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Canku Ota

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(Many Paths)

An Online Newsletter Celebrating Native America


February 22, 2003 - Issue 81


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This Date In


North American Indian History


from On This Date in North American Indian History at

Feb. 22, 1994:

Jack C. Montgomery, a Cherokee, is a First Lieutenant with the Forty-fifth Infantry in Italy. For his solo actions against three different enemy positions, he will be awarded the Medal of Honor.

Feb. 23, 1540:

According to some sources, the Coronado expedition begins preparations to get underway.

Feb. 24, 1897:

Api-kai-ees (Deerfoot) is a Siksika (Blackfeet) man known for his ability as a long distance runner. He is well known in the Calgary area where a local freeway bears his name. He dies today.

Lone Wolf, Kiowa Chief. Courtesy of Panhandle-Plains Historical Museum.

Feb. 25, 1875:

After the battle of Palo Duro Canyon, Lone Wolf, and his followers, head across the plains. But after a relentless search by the Army, on this date Lone Wolf, and 252 Kiowas, finally surrendered at Fort Sill, in south-central Oklahoma. Lone Wolf eventually is sent as a prisoner-of-war to Fort Marion, in St.Augustine, Florida.

Feb. 26, 1860:

The Wiyots lived on the upper California coast between the Little River and the Bear River. An annual ceremony lasting over a week is held in the village of Tutulwat on an island in the river in what is now Eureka, California. By Wiyot tradition, everyone is welcome at the ceremony, including whites. Tonight after the ceremonies are finished, a group of men from Eureka sneak into the village and attack the participants. Several other nearby villages are also attacked. An estimated eighty to 100 Indians are killed in the sneak attack. An annual vigil is now held on a nearby island to commemorate the event.

Feb. 27, 1836:

General Edmund Gaines has marched from Tampa Bay to Fort King in central Florida to put down the Seminole Uprising. When he arrives in Fort King, he does not find enough supplies to feed his troops or mounts. Gaines orders his 1,100 troops to return to Tampa Bay. While attempting to cross the Withlacoochee River, Gaines is attacked by a Seminole force of 1,500 warriors. Gaines builds a stockade, and send for reinforcements during the battle. After ten days of fighting, both sides agree to a truce, with formal peace talks to come later.

View of the Apalachicola River from Alum Bluff

Feb. 28, 1675:

The Mission Santa Cruz de Sabacola El Menor is dedicated. The mission is for the Sawoklis Indians on the Apalachicola River.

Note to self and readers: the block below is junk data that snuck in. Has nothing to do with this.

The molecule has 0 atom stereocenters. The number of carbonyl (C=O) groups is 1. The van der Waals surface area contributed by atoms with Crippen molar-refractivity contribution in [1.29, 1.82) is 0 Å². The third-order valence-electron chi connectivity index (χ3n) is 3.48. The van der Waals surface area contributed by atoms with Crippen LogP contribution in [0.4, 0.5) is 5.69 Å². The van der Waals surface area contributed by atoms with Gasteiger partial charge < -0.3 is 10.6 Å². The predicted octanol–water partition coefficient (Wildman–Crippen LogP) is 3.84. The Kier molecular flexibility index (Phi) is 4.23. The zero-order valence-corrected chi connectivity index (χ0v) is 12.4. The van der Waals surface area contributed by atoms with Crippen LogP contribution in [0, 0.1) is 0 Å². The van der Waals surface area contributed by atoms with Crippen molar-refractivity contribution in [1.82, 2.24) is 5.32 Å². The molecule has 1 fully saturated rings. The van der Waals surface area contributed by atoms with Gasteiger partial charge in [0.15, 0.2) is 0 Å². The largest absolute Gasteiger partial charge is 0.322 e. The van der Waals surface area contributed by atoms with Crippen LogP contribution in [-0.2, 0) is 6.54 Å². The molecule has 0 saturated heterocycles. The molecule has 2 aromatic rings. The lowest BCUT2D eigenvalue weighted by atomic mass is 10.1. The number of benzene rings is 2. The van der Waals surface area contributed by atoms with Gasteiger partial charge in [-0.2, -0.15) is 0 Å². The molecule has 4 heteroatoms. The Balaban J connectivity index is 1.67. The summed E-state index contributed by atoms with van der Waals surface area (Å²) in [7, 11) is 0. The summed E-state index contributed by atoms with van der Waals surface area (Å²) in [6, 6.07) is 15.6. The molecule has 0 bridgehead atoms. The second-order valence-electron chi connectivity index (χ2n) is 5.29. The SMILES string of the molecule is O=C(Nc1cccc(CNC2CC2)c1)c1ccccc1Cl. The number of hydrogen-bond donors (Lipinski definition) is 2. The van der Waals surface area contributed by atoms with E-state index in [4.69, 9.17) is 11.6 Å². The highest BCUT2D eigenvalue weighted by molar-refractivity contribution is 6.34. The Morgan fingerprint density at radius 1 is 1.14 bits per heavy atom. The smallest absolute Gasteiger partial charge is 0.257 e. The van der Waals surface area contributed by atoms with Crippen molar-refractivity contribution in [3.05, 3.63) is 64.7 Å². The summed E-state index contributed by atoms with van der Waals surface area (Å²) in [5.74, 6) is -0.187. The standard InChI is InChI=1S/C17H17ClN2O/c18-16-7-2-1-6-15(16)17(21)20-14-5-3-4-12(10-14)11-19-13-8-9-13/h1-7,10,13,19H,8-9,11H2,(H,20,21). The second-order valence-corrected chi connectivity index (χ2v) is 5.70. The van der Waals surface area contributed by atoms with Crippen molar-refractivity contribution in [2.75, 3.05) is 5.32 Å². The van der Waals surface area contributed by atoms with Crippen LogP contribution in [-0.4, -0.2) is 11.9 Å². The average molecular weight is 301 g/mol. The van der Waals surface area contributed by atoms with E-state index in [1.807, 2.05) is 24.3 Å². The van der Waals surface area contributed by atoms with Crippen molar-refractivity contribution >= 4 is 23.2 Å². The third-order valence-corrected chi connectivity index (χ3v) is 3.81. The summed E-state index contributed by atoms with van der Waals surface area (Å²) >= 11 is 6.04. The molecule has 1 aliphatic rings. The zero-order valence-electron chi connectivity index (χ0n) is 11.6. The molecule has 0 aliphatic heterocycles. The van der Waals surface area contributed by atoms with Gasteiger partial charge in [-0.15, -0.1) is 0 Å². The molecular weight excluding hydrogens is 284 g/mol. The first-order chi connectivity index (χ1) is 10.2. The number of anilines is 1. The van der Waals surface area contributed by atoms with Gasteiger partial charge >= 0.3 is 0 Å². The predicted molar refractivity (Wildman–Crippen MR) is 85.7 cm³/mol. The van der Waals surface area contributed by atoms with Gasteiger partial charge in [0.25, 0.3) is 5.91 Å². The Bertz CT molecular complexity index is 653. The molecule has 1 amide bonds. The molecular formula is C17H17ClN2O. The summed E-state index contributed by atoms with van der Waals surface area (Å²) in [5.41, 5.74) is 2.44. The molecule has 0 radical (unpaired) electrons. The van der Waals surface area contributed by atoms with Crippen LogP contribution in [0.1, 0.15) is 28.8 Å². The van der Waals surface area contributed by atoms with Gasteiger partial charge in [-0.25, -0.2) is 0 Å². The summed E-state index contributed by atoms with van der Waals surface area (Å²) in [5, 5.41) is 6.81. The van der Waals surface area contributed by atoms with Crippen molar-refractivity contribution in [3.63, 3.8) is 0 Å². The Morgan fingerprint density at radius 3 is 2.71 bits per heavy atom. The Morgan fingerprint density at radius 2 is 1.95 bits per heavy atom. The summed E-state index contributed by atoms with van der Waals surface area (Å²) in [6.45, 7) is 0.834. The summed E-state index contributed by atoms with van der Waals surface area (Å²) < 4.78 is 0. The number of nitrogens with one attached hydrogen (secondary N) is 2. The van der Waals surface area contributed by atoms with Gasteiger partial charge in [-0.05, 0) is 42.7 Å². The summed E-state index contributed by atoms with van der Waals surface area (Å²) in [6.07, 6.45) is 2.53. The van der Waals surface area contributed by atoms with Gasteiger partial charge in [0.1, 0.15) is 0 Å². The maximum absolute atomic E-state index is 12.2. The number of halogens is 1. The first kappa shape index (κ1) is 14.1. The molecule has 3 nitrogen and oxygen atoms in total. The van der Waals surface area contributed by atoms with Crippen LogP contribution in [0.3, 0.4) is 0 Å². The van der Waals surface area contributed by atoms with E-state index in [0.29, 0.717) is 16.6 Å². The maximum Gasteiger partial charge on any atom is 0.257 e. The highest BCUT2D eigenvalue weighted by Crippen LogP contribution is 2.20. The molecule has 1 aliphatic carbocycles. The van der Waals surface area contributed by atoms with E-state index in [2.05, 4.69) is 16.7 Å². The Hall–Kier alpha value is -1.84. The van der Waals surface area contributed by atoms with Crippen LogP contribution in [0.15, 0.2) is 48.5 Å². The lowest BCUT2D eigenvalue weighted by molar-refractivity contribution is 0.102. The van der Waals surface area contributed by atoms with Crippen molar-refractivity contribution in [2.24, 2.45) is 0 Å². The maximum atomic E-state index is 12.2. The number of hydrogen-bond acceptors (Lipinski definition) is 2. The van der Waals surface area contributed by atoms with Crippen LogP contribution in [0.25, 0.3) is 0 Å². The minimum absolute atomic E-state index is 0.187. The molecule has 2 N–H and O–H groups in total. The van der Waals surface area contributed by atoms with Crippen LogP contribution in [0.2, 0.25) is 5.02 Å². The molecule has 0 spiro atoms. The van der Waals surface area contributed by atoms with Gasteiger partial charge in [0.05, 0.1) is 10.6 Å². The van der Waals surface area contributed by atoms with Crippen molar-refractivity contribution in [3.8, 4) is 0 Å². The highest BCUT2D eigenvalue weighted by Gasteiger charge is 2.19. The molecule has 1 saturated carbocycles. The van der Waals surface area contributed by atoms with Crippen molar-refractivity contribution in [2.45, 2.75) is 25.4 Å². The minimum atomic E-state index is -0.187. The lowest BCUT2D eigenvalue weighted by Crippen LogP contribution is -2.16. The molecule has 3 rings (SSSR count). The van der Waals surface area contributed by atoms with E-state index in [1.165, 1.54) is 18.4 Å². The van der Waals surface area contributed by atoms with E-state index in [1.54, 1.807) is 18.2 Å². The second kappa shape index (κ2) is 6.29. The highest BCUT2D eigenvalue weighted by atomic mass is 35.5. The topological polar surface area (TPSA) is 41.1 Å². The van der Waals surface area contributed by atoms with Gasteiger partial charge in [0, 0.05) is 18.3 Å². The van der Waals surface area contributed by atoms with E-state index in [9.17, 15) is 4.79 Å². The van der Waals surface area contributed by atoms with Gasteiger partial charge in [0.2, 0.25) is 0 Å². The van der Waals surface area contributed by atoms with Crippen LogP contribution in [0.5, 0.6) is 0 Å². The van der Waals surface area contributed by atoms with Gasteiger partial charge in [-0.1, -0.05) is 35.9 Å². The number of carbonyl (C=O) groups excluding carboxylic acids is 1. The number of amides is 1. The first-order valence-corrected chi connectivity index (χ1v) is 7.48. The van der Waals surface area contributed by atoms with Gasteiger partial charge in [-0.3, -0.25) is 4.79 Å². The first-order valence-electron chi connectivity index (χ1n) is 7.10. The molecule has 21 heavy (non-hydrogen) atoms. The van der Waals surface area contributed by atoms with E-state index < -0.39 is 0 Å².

Mar. 1, 1851:

Today, Governor McDougal, of California, will write to the President stating there are over 100,000 hostile Indians in California. He will inform the President that an uprising is going on. This information is false, and the Governor never specifies who's revolting or where the uprising are located. He requests permission to call out the militia as U.S. troops.

Mar. 2, 1867:

An act is passed today which will purchase a reserve for SAUK and FOX of 4.5 square miles.

Mar. 3, 1988:

The Alaska Native Claims Act is amended.

Mar. 4, 1643:

Today, the CANARSEE Indians will negotiate a peace with the Dutch in Fort Amsterdam. The CANARSEE are the Indians who sold Manhattan to Peter Minuit for $24 in trinkets, even though they did not own it.

Albert Pike

Mar. 5, 1861:

The Confederacy appoints, today, Albert Pike, of Arkansas, to negotiate treaties with the Indians in the region. He will establish the "United Nations of the Indian Territory" as an Indian confederacy to oppose the government of Abraham Lincoln.

Mar. 6, 1873:

After hearing from Hooker Jim of the "trap" at the Fairchild ranch, Captain Jack has his sister Mary Write a letter to the commissioners. The letter states Captain Jack's wish for both sides to forget the killings on both sides and for the slate to be wiped clean. Captain Jack wants no more killing, but he will not give up his people to be hanged. He states he has not asked for the whites who have killed his people.

Mar. 7, 1782:

Moravian missionaries had converted many DELAWARE, MAHICAN, and MUNSEE Indians to Christianity. They had established villages in Pennsylvania in 1746, but moved to the Muskingum River in Ohio in 1773 after their old villages were attacked by other Indian tribes. Unfortunately, at the outbreak of the American Revolutionary war, the "Moravian" Indians found themselves directly between American and British forces, and their allies. Both sides believe they "Moravians" were helping the other. Today, Col. David Williamson, and American soldiers from Pennsylvania, surrounded the peaceful village of Gnadenhutten (the 2nd village of the name, the 1st had been in Pennsylvania), and herded the occupants into 2 houses. While some of the militia refused to participate, the majority of the soldiers decided to kill all of the "Moravians." After allowing them to have a final prayer, the soldiers killed the 96 Indian men, women, and children in cold blood. (Some sources say this happened on the 8th.)

For Information on This Date in Canada visit our friends at:

Canadian Aboriginal News

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Canku Ota is a copyright © 2000, 2001, 2002, 2003 of Vicki Lockard and Paul Barry.


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